D1.1 Technology survey: Prospective and challenges - Revised version (2018)

2 Data

The recent advances in satellite, sensor, automation, networking, and computation capabilities resulted in an ever-increasing avalanche of data and observations about the water systems. Thus we must use these data to build more accurate and integrated representations of these water systems.

Big Data implies large-volume with heterogeneous and diverse dimensionality, complex and growing data sets from multiple sources. With the fast development of solutions for efficient transfer, data collection capacity and storage, Big Data is now rapidly expanding in most of the engineering and science domains, including hydroinformatics (see Section 2.1).

One of the critical areas for management of water resources is hydrometry, a discipline under the hydro-science guiding protocols for data acquisition, processing, and delivering of quantitative estimation of the variables associated with the hydrological cycle (from rainfall to flow in rivers). Recently, the World Meteorological organization identified and implemented a standardized method for conducting uncertainty analysis using rigorous and robust approaches [Muste, 2012] (see Section 2.2).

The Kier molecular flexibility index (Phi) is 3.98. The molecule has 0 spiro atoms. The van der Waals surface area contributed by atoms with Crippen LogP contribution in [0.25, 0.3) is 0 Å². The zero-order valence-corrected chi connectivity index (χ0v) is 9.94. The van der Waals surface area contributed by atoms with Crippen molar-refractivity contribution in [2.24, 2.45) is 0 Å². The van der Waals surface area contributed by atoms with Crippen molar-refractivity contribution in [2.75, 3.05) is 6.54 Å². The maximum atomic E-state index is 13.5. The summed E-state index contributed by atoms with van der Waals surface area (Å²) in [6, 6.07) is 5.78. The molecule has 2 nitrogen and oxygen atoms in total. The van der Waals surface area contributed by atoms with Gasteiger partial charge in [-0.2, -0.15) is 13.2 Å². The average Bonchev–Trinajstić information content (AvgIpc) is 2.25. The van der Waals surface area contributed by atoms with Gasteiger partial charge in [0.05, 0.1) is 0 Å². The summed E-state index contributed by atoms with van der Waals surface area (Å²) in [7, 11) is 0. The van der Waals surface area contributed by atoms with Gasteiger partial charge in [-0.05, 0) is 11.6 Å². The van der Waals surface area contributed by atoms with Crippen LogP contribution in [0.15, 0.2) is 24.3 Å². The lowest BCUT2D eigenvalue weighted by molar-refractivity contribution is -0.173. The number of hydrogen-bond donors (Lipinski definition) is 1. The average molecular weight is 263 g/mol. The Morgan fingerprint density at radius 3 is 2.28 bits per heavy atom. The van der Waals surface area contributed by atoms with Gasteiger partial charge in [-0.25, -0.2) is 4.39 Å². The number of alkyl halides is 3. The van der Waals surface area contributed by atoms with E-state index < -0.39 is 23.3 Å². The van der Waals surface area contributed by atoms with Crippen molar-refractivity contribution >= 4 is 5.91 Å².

According to the World Economic Forum [Global Risk, 2015], the International Energy Agency projects water consumption will increase by 85% by 2035 to meet the needs of energy generation and production. Global water requirements are projected to be pushed beyond sustainable water supplies by 40% by 2030. Also, nowadays utilities collect millions of pieces of data each day. This asks for finding new methods and technologies to efficiently process and use this data, and to build more accurate and integrated representations of smart water systems (see Section 2.3).